These two types of policies provide the protection businesses need to recover from technological disasters. Not only is their coverage important, but businesses need to know that these policies are not one in the same. They apply to different circumstances, and a company might need one policy or the other, or both. Here’s the scoop.

Technology Insurance

Technology Errors & Omissions (E&O) policies cover companies that provide technology services (such as data storage) and technology products (such as computer software). The terms of the policy are designed to provide protection for loss and liability. Such losses might be related to liability for media content, damages due to security breaches, or losses due to business interruption. It can also cover extortion threats and crisis management expenses. Technology insurance also typically pays for groundless liability claims and all associated investigations.

Cyber Insurance

While Tech E&O policies are designed to protect technology providers, cyber insurance is intended to protect technology consumers (the company’s customers). It covers situations in which customers’ identities, credit cards, health records, or other sensitive information is compromised. The policy pays for any damages incurred.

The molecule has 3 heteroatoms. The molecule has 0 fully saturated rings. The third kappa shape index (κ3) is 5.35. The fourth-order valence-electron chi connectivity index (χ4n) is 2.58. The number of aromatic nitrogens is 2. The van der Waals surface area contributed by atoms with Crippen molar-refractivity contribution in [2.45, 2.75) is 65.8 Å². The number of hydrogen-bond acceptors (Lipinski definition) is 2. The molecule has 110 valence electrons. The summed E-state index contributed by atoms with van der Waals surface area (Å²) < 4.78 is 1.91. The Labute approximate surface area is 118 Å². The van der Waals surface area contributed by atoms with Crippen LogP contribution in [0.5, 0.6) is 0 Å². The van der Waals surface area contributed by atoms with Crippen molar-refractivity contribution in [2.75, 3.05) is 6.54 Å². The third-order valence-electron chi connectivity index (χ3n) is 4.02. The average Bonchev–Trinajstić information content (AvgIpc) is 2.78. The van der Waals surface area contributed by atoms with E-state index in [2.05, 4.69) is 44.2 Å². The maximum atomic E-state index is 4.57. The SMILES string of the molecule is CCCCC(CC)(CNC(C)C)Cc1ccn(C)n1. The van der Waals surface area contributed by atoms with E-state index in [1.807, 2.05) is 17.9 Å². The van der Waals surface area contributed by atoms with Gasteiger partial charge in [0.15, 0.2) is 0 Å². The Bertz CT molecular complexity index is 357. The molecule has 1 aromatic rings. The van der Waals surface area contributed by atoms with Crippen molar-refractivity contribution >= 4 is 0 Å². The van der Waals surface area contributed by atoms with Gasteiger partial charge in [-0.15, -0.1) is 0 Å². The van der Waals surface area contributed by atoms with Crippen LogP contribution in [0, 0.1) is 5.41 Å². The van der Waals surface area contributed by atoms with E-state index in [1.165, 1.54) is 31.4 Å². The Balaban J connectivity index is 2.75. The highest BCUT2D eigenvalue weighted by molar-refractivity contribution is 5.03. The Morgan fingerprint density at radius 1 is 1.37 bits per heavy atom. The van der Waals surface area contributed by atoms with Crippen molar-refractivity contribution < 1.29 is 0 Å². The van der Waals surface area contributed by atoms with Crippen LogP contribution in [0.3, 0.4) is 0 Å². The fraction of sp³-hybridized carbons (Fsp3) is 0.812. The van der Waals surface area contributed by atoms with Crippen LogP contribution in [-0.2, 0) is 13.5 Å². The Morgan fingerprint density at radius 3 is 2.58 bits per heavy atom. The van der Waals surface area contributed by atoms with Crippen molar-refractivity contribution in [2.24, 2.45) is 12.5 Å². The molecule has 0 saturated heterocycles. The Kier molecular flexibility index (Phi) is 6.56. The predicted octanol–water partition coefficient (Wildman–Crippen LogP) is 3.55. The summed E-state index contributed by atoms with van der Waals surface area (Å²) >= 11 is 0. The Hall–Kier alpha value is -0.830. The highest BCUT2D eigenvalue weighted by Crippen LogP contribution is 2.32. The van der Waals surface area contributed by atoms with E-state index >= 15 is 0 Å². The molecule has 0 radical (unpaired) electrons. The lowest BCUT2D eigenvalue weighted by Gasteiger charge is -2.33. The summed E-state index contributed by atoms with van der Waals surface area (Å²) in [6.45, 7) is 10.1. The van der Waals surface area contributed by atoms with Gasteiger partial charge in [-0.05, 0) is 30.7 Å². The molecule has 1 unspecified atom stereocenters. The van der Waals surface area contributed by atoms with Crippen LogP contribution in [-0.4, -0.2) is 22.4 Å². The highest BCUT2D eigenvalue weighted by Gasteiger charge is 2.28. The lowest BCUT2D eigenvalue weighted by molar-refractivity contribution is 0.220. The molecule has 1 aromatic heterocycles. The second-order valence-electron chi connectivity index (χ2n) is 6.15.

Overlap

Cyber insurance policies and technology insurance do have some overlap. Either policy may provide coverage if a business experiences a loss related to technology. Since many situations impact both the technology provider and the consumer, this overlap is inevitable. However, the specifics of each policy’s terms will determine which situations are covered and which are not included.

Who Needs Coverage?

Since most businesses rely on technology for at least a portion of their operations, some form of coverage is recommended for a majority of companies. Those that serve customers and store sensitive customer information should strongly consider a cyber insurance policy.

For high-tech and internet-based businesses, technology business insurance is recommended. Such companies would include IT businesses, website developers, internet service providers, and programmers. Additionally, those who rely heavily on technology solutions as part of their operations (intranet communications, customer e-mails, database management) may also want to add this coverage.

Does your business fall into any of these categories? Are you properly protected with insurance for the tech side of your operations?

If you’re not sure which policy would be right for you or are unsure about your current coverage, contact our office. I’d be happy to review your current policies and coverage options to make sure you are prepared for any technological incidents that may come your way.

How Telematics Is Transforming Insurance